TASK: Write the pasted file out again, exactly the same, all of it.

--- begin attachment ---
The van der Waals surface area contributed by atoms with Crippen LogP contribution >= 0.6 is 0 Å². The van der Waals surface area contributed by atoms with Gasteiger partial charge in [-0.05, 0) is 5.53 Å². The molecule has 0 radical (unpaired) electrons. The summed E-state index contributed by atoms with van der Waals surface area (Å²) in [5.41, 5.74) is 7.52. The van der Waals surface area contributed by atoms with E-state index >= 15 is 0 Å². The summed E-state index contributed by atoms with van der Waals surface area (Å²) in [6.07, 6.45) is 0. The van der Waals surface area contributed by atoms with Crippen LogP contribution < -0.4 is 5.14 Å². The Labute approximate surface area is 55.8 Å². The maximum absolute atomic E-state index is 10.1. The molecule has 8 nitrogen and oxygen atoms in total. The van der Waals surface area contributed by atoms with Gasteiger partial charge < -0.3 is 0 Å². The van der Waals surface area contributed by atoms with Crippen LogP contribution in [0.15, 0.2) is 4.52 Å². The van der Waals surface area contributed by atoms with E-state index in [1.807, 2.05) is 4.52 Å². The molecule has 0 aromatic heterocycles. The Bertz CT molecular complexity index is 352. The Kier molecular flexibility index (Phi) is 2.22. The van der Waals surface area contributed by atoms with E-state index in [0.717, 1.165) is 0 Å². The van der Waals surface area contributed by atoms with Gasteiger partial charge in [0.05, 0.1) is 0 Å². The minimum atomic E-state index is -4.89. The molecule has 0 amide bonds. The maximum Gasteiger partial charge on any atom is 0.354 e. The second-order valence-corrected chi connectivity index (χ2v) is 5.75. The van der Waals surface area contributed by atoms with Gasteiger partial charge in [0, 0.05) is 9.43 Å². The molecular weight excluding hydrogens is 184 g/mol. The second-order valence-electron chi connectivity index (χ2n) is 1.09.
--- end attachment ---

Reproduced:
The van der Waals surface area contributed by atoms with Crippen LogP contribution >= 0.6 is 0 Å². The van der Waals surface area contributed by atoms with Gasteiger partial charge in [-0.05, 0) is 5.53 Å². The molecule has 0 radical (unpaired) electrons. The summed E-state index contributed by atoms with van der Waals surface area (Å²) in [5.41, 5.74) is 7.52. The van der Waals surface area contributed by atoms with E-state index >= 15 is 0 Å². The summed E-state index contributed by atoms with van der Waals surface area (Å²) in [6.07, 6.45) is 0. The van der Waals surface area contributed by atoms with Crippen LogP contribution < -0.4 is 5.14 Å². The Labute approximate surface area is 55.8 Å². The maximum absolute atomic E-state index is 10.1. The molecule has 8 nitrogen and oxygen atoms in total. The van der Waals surface area contributed by atoms with Gasteiger partial charge < -0.3 is 0 Å². The van der Waals surface area contributed by atoms with Crippen LogP contribution in [0.15, 0.2) is 4.52 Å². The van der Waals surface area contributed by atoms with E-state index in [1.807, 2.05) is 4.52 Å². The molecule has 0 aromatic heterocycles. The Bertz CT molecular complexity index is 352. The Kier molecular flexibility index (Phi) is 2.22. The van der Waals surface area contributed by atoms with E-state index in [0.717, 1.165) is 0 Å². The van der Waals surface area contributed by atoms with Gasteiger partial charge in [0.05, 0.1) is 0 Å². The minimum atomic E-state index is -4.89. The molecule has 0 amide bonds. The maximum Gasteiger partial charge on any atom is 0.354 e. The second-order valence-corrected chi connectivity index (χ2v) is 5.75. The van der Waals surface area contributed by atoms with Gasteiger partial charge in [0, 0.05) is 9.43 Å². The molecular weight excluding hydrogens is 184 g/mol. The second-order valence-electron chi connectivity index (χ2n) is 1.09.